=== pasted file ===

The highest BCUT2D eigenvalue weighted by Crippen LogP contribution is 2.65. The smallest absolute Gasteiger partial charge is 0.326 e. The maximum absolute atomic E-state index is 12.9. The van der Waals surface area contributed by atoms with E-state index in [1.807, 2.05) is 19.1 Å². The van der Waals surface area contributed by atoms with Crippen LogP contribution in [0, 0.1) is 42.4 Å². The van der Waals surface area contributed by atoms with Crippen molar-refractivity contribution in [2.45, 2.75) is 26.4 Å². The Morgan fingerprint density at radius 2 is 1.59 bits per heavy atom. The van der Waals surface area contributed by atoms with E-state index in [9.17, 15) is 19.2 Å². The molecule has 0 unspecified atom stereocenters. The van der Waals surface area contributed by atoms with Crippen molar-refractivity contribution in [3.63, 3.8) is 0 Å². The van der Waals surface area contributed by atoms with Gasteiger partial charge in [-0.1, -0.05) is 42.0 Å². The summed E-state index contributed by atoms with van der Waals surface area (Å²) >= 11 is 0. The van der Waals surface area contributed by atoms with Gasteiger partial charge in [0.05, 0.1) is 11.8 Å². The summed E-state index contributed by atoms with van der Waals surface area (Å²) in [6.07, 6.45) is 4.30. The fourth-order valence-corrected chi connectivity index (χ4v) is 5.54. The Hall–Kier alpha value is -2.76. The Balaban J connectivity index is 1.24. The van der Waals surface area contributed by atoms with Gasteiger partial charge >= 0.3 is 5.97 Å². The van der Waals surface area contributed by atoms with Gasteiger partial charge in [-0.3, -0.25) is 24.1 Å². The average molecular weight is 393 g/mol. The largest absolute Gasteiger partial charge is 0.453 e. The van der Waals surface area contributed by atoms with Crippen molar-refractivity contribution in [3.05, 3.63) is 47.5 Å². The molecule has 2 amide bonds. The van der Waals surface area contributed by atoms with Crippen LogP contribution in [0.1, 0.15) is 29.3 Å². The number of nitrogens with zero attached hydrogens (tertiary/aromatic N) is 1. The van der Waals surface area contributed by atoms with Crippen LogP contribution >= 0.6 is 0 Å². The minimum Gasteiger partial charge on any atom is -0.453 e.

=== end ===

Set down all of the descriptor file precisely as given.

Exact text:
The highest BCUT2D eigenvalue weighted by Crippen LogP contribution is 2.65. The smallest absolute Gasteiger partial charge is 0.326 e. The maximum absolute atomic E-state index is 12.9. The van der Waals surface area contributed by atoms with E-state index in [1.807, 2.05) is 19.1 Å². The van der Waals surface area contributed by atoms with Crippen LogP contribution in [0, 0.1) is 42.4 Å². The van der Waals surface area contributed by atoms with Crippen molar-refractivity contribution in [2.45, 2.75) is 26.4 Å². The Morgan fingerprint density at radius 2 is 1.59 bits per heavy atom. The van der Waals surface area contributed by atoms with E-state index in [9.17, 15) is 19.2 Å². The molecule has 0 unspecified atom stereocenters. The van der Waals surface area contributed by atoms with Crippen molar-refractivity contribution in [3.63, 3.8) is 0 Å². The van der Waals surface area contributed by atoms with Gasteiger partial charge in [-0.1, -0.05) is 42.0 Å². The summed E-state index contributed by atoms with van der Waals surface area (Å²) >= 11 is 0. The van der Waals surface area contributed by atoms with Gasteiger partial charge in [0.05, 0.1) is 11.8 Å². The summed E-state index contributed by atoms with van der Waals surface area (Å²) in [6.07, 6.45) is 4.30. The fourth-order valence-corrected chi connectivity index (χ4v) is 5.54. The Hall–Kier alpha value is -2.76. The Balaban J connectivity index is 1.24. The van der Waals surface area contributed by atoms with Gasteiger partial charge >= 0.3 is 5.97 Å². The van der Waals surface area contributed by atoms with Gasteiger partial charge in [-0.3, -0.25) is 24.1 Å². The average molecular weight is 393 g/mol. The largest absolute Gasteiger partial charge is 0.453 e. The van der Waals surface area contributed by atoms with Crippen molar-refractivity contribution in [3.05, 3.63) is 47.5 Å². The molecule has 2 amide bonds. The van der Waals surface area contributed by atoms with Crippen LogP contribution in [0.1, 0.15) is 29.3 Å². The number of nitrogens with zero attached hydrogens (tertiary/aromatic N) is 1. The van der Waals surface area contributed by atoms with Crippen LogP contribution >= 0.6 is 0 Å². The minimum Gasteiger partial charge on any atom is -0.453 e.